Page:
Chapter

Escaping the Front: Desertion, Dissembling, and Defection

Matthews James

in Reluctant Warriors

Published in print June 2012 | ISBN: 9780199655748
Published online September 2012 | e-ISBN: 9780199949953 | DOI: http://dx.doi.org/10.1093/acprof:oso/9780199655748.003.0007

Series: Oxford Historical Monographs

Escaping the Front: Desertion, Dissembling, and Defection

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This chapter examines serious breaches of discipline in both Nationalist and Republican armies. These threatened their systems of recruitment and their capacity to retain conscripted men within the armed forces. It examines the motivation behind decisions to defect and desert, and also looks at the opportunities outwardly to conform to mobilization, while simultaneously procuring the safest possible posting within both armies. The chapter also focuses on both sides’ attempts to limit the number of men avoiding military service, including via self-mutilation, and examines the measures for ‘recycling’ deserters and prisoners of war. These men were monitored and, if their conduct and background checks allowed it, they were enlisted to fight in their captors’ army. While this was practiced by both sides, it was particularly important for the Nationalists because they captured more enemy soldiers than the Republic.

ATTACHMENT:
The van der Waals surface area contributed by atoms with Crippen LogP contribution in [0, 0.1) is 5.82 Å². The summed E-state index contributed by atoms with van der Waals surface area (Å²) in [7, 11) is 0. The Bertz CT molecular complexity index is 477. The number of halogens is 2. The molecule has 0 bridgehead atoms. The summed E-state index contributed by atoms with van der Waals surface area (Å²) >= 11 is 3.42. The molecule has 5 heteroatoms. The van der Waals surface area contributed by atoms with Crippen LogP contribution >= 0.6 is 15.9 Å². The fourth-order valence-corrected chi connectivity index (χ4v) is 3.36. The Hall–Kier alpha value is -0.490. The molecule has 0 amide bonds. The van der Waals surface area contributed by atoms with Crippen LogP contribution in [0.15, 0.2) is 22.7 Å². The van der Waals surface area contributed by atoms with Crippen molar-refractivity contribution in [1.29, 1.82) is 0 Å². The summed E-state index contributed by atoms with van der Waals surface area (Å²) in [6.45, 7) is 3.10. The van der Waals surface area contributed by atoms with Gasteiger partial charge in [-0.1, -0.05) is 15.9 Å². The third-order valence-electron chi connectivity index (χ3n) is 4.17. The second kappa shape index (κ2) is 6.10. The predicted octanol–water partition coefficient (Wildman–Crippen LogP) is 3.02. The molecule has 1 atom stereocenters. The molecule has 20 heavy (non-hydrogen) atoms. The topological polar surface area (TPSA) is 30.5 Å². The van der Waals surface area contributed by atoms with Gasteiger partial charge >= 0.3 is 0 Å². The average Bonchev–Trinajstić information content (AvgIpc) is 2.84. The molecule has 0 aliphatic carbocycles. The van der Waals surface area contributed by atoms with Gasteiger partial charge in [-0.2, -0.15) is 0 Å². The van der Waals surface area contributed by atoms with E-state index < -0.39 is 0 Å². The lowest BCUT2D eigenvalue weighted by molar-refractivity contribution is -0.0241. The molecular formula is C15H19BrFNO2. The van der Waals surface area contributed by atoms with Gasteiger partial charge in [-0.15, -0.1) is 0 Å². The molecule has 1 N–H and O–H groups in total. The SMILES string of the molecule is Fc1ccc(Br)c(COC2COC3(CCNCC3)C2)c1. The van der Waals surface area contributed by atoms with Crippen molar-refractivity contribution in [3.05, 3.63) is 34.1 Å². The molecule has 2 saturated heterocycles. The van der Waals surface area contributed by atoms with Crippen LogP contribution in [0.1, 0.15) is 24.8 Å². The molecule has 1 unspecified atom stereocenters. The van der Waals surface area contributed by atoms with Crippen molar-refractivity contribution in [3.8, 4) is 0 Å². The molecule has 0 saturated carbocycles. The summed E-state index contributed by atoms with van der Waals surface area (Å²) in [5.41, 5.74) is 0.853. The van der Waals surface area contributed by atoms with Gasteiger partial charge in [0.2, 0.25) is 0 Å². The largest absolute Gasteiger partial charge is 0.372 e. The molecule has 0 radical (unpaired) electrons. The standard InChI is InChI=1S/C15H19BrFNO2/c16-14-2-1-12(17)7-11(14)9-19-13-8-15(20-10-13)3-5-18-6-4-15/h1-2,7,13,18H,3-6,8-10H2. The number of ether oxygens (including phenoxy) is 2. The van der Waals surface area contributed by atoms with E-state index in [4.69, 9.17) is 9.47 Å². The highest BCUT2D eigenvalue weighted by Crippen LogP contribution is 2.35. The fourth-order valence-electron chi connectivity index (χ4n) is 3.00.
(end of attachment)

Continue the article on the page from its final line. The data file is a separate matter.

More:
Keywords: desertion; defection; self-mutilation; indiscipline; avoiding military service; recycling; prisoners of war

Chapter.  15860 words.  Illustrated.

Subjects: Modern History (1700 to 1945)

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